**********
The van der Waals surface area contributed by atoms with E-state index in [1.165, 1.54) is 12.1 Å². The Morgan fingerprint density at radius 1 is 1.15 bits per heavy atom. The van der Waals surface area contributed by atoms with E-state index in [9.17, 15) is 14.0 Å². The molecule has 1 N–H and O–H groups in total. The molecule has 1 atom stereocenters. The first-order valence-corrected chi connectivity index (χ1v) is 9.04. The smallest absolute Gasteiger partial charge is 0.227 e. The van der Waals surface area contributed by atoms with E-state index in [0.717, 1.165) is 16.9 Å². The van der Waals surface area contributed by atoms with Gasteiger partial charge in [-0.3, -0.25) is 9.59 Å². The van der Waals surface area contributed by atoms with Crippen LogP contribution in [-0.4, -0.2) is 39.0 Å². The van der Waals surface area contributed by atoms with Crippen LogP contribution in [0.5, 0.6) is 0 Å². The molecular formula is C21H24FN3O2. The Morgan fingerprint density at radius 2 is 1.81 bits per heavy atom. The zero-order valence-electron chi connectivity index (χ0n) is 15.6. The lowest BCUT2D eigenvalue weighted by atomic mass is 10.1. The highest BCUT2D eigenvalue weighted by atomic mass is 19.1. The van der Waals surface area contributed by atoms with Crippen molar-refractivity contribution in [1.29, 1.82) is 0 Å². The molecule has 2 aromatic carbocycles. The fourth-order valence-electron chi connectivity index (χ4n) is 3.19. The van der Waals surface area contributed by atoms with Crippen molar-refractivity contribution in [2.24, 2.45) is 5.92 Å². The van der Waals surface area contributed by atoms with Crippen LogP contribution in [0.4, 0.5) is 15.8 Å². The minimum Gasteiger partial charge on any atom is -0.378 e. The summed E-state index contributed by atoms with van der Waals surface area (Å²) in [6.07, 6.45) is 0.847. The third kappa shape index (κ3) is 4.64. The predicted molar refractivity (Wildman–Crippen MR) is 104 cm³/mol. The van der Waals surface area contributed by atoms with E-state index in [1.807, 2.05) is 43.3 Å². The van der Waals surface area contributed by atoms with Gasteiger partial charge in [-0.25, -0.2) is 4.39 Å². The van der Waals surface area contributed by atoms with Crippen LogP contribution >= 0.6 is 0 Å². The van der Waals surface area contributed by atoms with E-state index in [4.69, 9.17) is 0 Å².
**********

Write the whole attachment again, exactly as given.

The van der Waals surface area contributed by atoms with E-state index in [1.165, 1.54) is 12.1 Å². The Morgan fingerprint density at radius 1 is 1.15 bits per heavy atom. The van der Waals surface area contributed by atoms with E-state index in [9.17, 15) is 14.0 Å². The molecule has 1 N–H and O–H groups in total. The molecule has 1 atom stereocenters. The first-order valence-corrected chi connectivity index (χ1v) is 9.04. The smallest absolute Gasteiger partial charge is 0.227 e. The van der Waals surface area contributed by atoms with E-state index in [0.717, 1.165) is 16.9 Å². The van der Waals surface area contributed by atoms with Gasteiger partial charge in [-0.3, -0.25) is 9.59 Å². The van der Waals surface area contributed by atoms with Crippen LogP contribution in [-0.4, -0.2) is 39.0 Å². The van der Waals surface area contributed by atoms with Crippen LogP contribution in [0.5, 0.6) is 0 Å². The molecular formula is C21H24FN3O2. The Morgan fingerprint density at radius 2 is 1.81 bits per heavy atom. The zero-order valence-electron chi connectivity index (χ0n) is 15.6. The lowest BCUT2D eigenvalue weighted by atomic mass is 10.1. The highest BCUT2D eigenvalue weighted by atomic mass is 19.1. The van der Waals surface area contributed by atoms with Crippen molar-refractivity contribution in [1.29, 1.82) is 0 Å². The molecule has 2 aromatic carbocycles. The fourth-order valence-electron chi connectivity index (χ4n) is 3.19. The van der Waals surface area contributed by atoms with Crippen molar-refractivity contribution in [2.24, 2.45) is 5.92 Å². The van der Waals surface area contributed by atoms with Crippen LogP contribution in [0.4, 0.5) is 15.8 Å². The minimum Gasteiger partial charge on any atom is -0.378 e. The summed E-state index contributed by atoms with van der Waals surface area (Å²) in [6.07, 6.45) is 0.847. The third kappa shape index (κ3) is 4.64. The predicted molar refractivity (Wildman–Crippen MR) is 104 cm³/mol. The van der Waals surface area contributed by atoms with E-state index in [1.807, 2.05) is 43.3 Å². The van der Waals surface area contributed by atoms with Gasteiger partial charge in [-0.25, -0.2) is 4.39 Å². The van der Waals surface area contributed by atoms with Crippen LogP contribution >= 0.6 is 0 Å². The van der Waals surface area contributed by atoms with E-state index in [4.69, 9.17) is 0 Å².